It was at the National Prayer Breakfast in 1994 that Mother Teresa of Calcutta delivered her speech about the sanctity of life in the presence of President and Mrs. Clinton and Vice-President and Mrs. Gore. It was an unforgettable moment, as this short nun proclaimed to those in high positions of power: "… If we accept that a mother can kill even her own child, how can we tell other people not to kill one another?…Any country that accepts abortion is not teaching its people to love, but to use any violence to get what they want. This is why the greatest destroyer of love and peace is abortion."
The President once again heard about abortion from representatives of the Gospel at the National Prayer Breakfast on February 3, 2000. Senator Connie Mack, who organized the event, had actually invited the Pope to attend. In place of doing so, the Holy Father sent a long, clear letter, which was read at the event by his representative in the United States, Archbishop Gabriel Montalvo.
I attended the prayer breakfast this year to represent Priests for Life, and watched so many in the crowd listen attentively and nod in agreement with the strong words of the Pope: "Will America continue to inspire people to build a truly better world, a world in which freedom is ordered to truth and goodness? Or will America offer the example of a pseudo-freedom which, detached from the moral norms that give life direction and fruitfulness, turns in practice into a narrow and ultimately inhuman self-enslavement, one which smothers people's spirits and dissolves the foundations of social life? These questions pose themselves in a particularly sharp way when we confront the urgent issue of protecting every human being's inalienable right to life from conception until natural death. This is the great civil rights issue of our time, and the world looks to the United States for leadership in cherishing every human life and in providing legal protection for all the members of the human community, but especially those who are weakest and most vulnerable."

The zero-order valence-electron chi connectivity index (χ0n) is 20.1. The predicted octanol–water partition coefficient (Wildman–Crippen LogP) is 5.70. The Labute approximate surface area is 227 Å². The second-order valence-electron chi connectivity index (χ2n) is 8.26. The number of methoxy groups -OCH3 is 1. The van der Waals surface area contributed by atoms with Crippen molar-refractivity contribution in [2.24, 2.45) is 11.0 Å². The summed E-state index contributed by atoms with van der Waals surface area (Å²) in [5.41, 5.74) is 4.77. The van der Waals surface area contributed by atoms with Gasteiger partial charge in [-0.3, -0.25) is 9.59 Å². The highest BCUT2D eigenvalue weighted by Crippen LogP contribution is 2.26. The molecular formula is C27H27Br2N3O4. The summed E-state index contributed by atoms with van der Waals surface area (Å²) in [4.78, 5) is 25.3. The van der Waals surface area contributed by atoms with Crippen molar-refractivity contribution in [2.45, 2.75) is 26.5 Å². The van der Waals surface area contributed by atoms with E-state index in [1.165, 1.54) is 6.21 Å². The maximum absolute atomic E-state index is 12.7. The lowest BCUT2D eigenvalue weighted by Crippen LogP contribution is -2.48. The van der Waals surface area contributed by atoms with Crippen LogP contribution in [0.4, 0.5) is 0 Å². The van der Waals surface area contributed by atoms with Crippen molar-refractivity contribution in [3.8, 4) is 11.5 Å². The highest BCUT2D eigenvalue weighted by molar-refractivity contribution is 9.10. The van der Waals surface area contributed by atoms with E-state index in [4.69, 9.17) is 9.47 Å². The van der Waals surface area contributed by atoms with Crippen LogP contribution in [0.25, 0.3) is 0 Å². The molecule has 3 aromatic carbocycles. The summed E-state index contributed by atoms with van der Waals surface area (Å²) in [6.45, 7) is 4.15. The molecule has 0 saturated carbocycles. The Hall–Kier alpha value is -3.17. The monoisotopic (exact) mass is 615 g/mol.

The Pope reiterates here what he has said on so many other occasions. Freedom must not be divorced from truth. If it is, then democracy itself begins to crumble, because we lose the norms by which freedom itself must be governed, and the destiny of the people is then subject to the whim of the powerful. Notice that in his words, the Pope speaks of "the foundations of social life." When the Church points to the central importance of the abortion problem, she does not simply point to a single, isolated issue, and certainly not to a narrow political ideology. She points, rather, to the very foundations of our society. The question is not "Whose party or religion will prevail?" The question, rather, is, "Do we or do we not stand on the foundation that every human life deserves protection and is equal in dignity?"
May God grant us national leaders who will say Yes.